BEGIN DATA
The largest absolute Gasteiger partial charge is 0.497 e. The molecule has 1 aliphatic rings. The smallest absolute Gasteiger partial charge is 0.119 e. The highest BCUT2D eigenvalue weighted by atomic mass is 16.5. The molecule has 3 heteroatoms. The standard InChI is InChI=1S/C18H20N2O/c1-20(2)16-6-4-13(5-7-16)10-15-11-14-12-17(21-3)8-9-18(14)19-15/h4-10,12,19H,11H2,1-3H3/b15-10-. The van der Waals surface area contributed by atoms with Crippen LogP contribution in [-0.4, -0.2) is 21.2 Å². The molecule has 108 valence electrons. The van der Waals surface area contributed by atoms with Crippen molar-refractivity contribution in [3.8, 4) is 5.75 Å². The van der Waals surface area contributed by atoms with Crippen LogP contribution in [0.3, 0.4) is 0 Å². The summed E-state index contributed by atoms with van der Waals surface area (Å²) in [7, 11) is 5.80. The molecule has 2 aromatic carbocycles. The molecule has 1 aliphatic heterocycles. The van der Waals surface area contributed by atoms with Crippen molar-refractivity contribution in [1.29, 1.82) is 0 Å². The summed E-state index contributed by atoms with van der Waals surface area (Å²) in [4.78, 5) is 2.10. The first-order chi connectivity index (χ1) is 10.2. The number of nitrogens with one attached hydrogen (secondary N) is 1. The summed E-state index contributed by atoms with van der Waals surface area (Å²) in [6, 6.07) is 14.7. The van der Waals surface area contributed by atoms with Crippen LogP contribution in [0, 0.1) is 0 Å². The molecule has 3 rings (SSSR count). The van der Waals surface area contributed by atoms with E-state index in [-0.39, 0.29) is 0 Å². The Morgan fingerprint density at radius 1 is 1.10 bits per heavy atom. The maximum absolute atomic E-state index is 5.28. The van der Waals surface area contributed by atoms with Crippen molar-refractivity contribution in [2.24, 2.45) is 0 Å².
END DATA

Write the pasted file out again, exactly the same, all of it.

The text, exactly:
The largest absolute Gasteiger partial charge is 0.497 e. The molecule has 1 aliphatic rings. The smallest absolute Gasteiger partial charge is 0.119 e. The highest BCUT2D eigenvalue weighted by atomic mass is 16.5. The molecule has 3 heteroatoms. The standard InChI is InChI=1S/C18H20N2O/c1-20(2)16-6-4-13(5-7-16)10-15-11-14-12-17(21-3)8-9-18(14)19-15/h4-10,12,19H,11H2,1-3H3/b15-10-. The van der Waals surface area contributed by atoms with Crippen LogP contribution in [-0.4, -0.2) is 21.2 Å². The molecule has 108 valence electrons. The van der Waals surface area contributed by atoms with Crippen molar-refractivity contribution in [3.8, 4) is 5.75 Å². The van der Waals surface area contributed by atoms with Crippen LogP contribution in [0.3, 0.4) is 0 Å². The summed E-state index contributed by atoms with van der Waals surface area (Å²) in [7, 11) is 5.80. The molecule has 2 aromatic carbocycles. The molecule has 1 aliphatic heterocycles. The van der Waals surface area contributed by atoms with Crippen molar-refractivity contribution in [1.29, 1.82) is 0 Å². The summed E-state index contributed by atoms with van der Waals surface area (Å²) in [4.78, 5) is 2.10. The first-order chi connectivity index (χ1) is 10.2. The number of nitrogens with one attached hydrogen (secondary N) is 1. The summed E-state index contributed by atoms with van der Waals surface area (Å²) in [6, 6.07) is 14.7. The van der Waals surface area contributed by atoms with Crippen LogP contribution in [0, 0.1) is 0 Å². The molecule has 3 rings (SSSR count). The van der Waals surface area contributed by atoms with E-state index in [-0.39, 0.29) is 0 Å². The Morgan fingerprint density at radius 1 is 1.10 bits per heavy atom. The maximum absolute atomic E-state index is 5.28. The van der Waals surface area contributed by atoms with Crippen molar-refractivity contribution in [2.24, 2.45) is 0 Å².